about alison holmans


I am inspired by nature: Earth, Fire and Water, the basic elements for the creation of ceramics.  

  • Firstly with my Raku work in its crudest form as I actually use local clay. Cleaning out the stones and organic matter, then working it into malleable mass that forms in my hands  and comes alive in fire. 

  • Secondly  with my wheel using stoneware clay as it turns and allows me to work all round the piece at once, harnessing  centrifugal force to create tall and wide and practical shapes.  

  • Thirdly the nature of clay allows me to manipulate it into recognisable forms or pleasing shapes and patterns that produce pieces that are practical, aesthetic and tactile.  To glaze or not will add colour texture and contrast.   Whilst I enjoy making I also know my work will go on to live another life and may even evolve again. The aesthetic is as important as its function.


I was I awakened to  pottery when I first went to Palmerston North Teachers College in New Zealand.    The Pottery Department was led by the renowned New Zealand potter Stan Jenkins. 

Since my retirement 5 years ago,   I have had the time to try out many of my stored up ideas that were put on hold for 45years!

My studio is in the back garden in The Chicken Run, where I produce an eclectic mix of both wheel-thrown and hand-built work. 

The chooks take a keen interest in everything that is going on eagerly wandering into the studio and reluctantly leaving as they are shooed out. They are often subjects of my pottery.

I work predominantly with stoneware clay as it is strong and will take the heat of the oven and the extreme weather outside.   I love throwing open forms such as bowls that allow me to experiment with glazes and produce beautiful results.  However,  quirky ideas come to me  as I deviate from the norm.such as bowls with expressive lips or jugs with ‘Hand’-les or in the way I interpret animals.

But my real interest is in following my imagination with hand-built work.  Garden features, including windchimes, animals balanced on stones and bird baths.  I have thoroughly enjoyed exploring hand-built bowls made of coils, dots and the imprint of leaves, producing work that is functional and aesthetic. My birdbaths are made with coils that allow you to see and feel the texture.  Common garden birds feature on the edge.  As these take some time to produce each develops uniquely.  The glass and glazes are the final touch that brings the work to life.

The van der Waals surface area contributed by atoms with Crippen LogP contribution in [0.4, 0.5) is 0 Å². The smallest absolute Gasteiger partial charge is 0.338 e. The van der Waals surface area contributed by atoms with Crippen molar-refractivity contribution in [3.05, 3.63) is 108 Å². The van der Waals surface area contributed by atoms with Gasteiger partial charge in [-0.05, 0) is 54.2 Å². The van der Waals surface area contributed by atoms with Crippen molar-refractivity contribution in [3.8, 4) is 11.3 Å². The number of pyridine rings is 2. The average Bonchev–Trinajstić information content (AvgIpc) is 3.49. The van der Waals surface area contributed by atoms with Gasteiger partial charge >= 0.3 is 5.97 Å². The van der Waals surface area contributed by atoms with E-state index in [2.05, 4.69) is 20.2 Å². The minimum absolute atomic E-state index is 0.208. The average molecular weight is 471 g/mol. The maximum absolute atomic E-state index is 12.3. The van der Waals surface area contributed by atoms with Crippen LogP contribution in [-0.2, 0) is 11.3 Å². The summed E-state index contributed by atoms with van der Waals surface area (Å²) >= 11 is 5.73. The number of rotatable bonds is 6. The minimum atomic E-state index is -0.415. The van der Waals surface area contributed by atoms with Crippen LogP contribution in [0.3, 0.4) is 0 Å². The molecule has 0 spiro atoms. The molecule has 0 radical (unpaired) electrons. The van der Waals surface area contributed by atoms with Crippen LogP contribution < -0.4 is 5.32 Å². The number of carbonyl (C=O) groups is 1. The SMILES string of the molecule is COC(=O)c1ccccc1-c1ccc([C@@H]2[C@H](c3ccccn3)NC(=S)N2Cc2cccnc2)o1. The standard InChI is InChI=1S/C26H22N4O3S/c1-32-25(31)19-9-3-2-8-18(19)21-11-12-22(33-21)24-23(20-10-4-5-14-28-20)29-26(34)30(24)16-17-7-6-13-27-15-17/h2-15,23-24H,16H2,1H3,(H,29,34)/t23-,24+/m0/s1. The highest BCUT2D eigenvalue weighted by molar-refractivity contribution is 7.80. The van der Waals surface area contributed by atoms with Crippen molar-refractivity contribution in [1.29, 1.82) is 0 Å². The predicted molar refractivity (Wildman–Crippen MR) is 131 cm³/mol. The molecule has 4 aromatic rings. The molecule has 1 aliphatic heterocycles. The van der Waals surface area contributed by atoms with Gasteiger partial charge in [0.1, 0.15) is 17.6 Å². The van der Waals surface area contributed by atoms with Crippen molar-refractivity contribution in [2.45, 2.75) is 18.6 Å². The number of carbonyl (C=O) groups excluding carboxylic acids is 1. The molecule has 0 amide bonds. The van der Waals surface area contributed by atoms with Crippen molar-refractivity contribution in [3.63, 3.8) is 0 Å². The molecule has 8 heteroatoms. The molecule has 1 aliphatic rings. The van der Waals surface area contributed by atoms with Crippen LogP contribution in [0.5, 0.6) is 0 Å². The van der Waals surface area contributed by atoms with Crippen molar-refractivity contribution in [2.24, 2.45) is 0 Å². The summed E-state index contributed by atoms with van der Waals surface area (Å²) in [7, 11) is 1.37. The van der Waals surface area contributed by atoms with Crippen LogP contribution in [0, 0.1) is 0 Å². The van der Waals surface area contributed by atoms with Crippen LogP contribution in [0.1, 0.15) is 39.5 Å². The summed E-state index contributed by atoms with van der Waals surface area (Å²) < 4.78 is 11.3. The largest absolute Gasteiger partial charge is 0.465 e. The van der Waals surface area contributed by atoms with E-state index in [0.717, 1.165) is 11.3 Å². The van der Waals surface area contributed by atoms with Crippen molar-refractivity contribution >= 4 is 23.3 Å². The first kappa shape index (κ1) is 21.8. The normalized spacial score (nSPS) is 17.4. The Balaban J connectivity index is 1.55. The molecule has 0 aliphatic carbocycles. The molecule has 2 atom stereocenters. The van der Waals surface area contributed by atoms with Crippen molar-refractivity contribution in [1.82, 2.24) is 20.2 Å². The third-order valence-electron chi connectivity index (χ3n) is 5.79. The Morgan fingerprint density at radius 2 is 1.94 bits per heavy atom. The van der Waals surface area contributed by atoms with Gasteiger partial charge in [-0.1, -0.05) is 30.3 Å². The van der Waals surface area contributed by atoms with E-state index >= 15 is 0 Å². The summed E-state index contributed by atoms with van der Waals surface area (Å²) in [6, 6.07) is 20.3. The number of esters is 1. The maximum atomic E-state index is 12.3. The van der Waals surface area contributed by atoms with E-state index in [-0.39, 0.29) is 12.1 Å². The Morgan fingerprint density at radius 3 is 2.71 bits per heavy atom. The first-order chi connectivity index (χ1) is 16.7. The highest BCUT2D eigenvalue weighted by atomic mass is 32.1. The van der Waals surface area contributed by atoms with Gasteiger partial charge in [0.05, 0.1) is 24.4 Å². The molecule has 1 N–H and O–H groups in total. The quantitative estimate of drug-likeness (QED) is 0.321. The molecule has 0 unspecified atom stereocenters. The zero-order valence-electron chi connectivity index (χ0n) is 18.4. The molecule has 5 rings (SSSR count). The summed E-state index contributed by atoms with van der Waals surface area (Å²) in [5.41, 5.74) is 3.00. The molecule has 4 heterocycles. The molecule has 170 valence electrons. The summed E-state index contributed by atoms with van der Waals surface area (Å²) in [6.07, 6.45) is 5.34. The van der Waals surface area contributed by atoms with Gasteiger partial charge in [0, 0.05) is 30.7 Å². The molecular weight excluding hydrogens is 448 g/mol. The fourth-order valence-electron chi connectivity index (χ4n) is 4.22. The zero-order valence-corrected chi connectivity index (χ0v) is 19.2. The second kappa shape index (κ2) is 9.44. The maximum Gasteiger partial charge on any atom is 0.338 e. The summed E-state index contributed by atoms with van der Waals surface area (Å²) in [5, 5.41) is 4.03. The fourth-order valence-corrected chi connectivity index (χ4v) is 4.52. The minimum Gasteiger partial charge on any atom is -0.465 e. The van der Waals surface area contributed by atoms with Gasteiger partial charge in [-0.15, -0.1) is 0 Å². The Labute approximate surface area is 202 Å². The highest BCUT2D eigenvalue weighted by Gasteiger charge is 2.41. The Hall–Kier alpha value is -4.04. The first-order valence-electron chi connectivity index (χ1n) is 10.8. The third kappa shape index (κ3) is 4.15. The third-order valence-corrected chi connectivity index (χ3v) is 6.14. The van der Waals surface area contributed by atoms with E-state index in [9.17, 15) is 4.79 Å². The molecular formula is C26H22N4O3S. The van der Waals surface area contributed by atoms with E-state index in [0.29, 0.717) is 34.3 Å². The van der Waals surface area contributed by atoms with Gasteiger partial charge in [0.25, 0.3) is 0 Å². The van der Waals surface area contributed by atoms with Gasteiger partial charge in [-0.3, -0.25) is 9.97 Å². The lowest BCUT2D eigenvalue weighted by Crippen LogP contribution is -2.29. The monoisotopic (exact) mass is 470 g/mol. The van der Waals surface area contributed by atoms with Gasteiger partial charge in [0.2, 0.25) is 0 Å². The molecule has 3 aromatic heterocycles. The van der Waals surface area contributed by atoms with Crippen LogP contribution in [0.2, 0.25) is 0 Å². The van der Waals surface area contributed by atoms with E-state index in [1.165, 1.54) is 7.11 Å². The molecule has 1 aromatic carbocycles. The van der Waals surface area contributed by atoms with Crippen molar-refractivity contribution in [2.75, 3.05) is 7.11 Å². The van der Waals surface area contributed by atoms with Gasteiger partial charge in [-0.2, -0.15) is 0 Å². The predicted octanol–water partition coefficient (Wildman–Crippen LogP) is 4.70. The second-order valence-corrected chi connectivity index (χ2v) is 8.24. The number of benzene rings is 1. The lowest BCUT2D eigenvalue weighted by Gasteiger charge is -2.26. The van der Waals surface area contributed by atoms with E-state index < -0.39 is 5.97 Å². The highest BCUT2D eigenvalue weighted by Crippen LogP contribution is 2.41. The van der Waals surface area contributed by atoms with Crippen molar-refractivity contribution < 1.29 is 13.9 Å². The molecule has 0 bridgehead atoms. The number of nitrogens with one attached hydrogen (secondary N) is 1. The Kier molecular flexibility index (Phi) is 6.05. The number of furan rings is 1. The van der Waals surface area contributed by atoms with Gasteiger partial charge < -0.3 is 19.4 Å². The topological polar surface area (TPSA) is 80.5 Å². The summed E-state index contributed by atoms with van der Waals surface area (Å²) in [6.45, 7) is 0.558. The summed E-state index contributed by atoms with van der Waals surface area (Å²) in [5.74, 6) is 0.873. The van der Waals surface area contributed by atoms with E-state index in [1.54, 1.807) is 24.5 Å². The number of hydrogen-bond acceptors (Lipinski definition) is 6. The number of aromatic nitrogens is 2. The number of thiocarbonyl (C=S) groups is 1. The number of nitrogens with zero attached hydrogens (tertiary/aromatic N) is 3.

I also make quirky animals that often feature in my thrown and hand-built work.  These come alive and pose for me as I make them, so each is unique.  Hares are my favourite and I have been asked to produce a Jazz band, hiker hares with knapsacks and doctor hares with stethoscopes.  Personalising pieces is part of the fun.   Stoneware can take very high and very low temperatures and thus can be used both outside and in.

Animals and birds in Raku come to life because of the shear nature of the natural blackening, crackling and lustre of the glazing.

I have produced commissioned work, individualised and personalised and am open to challenges.


In 2020 I returned from a 3 month New Zealand and the Solomon islands straight into lockdown.  For me this was an opportunity to work in my studio and try out some ideas I formed in my travel.


It also gave me time to create a non profit Art Window Gallery for local artists to display their work.  It is purely  or the artists and the village.  The artists have a window on their work  and receive all the outcome of sales and publicity.    During this year of Covid it has been a safe way to enjoy art and discover hidden skills and talent in the local area  and to promote  the art through daily blogs on instagram and facebook. www.Instagram.com/eynshamartwindow www.facebook.com/Eynshamartwindow   


The Eynsham Art Window will be devoted  to Oxfordshire Artweeks artists during Artweeks over the Month of May.